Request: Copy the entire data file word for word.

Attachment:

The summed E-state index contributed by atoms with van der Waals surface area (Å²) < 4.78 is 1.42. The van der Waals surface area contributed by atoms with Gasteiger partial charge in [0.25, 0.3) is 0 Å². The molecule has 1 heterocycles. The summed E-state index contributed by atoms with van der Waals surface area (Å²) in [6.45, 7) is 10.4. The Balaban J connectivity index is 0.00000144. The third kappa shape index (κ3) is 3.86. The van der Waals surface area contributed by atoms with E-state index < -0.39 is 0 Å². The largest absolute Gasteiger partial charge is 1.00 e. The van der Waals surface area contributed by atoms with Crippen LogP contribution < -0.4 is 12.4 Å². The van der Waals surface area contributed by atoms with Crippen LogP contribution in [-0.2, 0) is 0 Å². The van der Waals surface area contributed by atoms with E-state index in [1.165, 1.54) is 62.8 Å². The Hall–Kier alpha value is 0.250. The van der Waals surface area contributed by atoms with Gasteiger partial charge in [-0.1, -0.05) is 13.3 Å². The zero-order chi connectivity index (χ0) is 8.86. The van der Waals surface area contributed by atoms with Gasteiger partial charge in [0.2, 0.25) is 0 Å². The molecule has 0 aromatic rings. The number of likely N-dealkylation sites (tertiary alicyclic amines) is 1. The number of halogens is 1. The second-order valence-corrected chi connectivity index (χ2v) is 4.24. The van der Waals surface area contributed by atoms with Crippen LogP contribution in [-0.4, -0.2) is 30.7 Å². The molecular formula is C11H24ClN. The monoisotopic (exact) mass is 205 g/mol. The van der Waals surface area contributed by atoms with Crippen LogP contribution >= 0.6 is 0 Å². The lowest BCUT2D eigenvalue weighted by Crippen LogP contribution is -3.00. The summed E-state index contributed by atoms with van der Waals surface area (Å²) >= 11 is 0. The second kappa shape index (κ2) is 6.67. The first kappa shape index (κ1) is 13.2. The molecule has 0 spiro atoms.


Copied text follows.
The summed E-state index contributed by atoms with van der Waals surface area (Å²) < 4.78 is 1.42. The van der Waals surface area contributed by atoms with Gasteiger partial charge in [0.25, 0.3) is 0 Å². The molecule has 1 heterocycles. The summed E-state index contributed by atoms with van der Waals surface area (Å²) in [6.45, 7) is 10.4. The Balaban J connectivity index is 0.00000144. The third kappa shape index (κ3) is 3.86. The van der Waals surface area contributed by atoms with E-state index < -0.39 is 0 Å². The largest absolute Gasteiger partial charge is 1.00 e. The van der Waals surface area contributed by atoms with Crippen LogP contribution < -0.4 is 12.4 Å². The van der Waals surface area contributed by atoms with Crippen LogP contribution in [-0.2, 0) is 0 Å². The van der Waals surface area contributed by atoms with E-state index in [1.165, 1.54) is 62.8 Å². The Hall–Kier alpha value is 0.250. The van der Waals surface area contributed by atoms with Gasteiger partial charge in [-0.1, -0.05) is 13.3 Å². The zero-order chi connectivity index (χ0) is 8.86. The van der Waals surface area contributed by atoms with Gasteiger partial charge in [0.2, 0.25) is 0 Å². The molecule has 0 aromatic rings. The number of likely N-dealkylation sites (tertiary alicyclic amines) is 1. The number of halogens is 1. The second-order valence-corrected chi connectivity index (χ2v) is 4.24. The van der Waals surface area contributed by atoms with Crippen LogP contribution in [-0.4, -0.2) is 30.7 Å². The molecular formula is C11H24ClN. The monoisotopic (exact) mass is 205 g/mol. The van der Waals surface area contributed by atoms with Crippen LogP contribution >= 0.6 is 0 Å². The lowest BCUT2D eigenvalue weighted by Crippen LogP contribution is -3.00. The summed E-state index contributed by atoms with van der Waals surface area (Å²) >= 11 is 0. The second kappa shape index (κ2) is 6.67. The first kappa shape index (κ1) is 13.2. The molecule has 0 spiro atoms.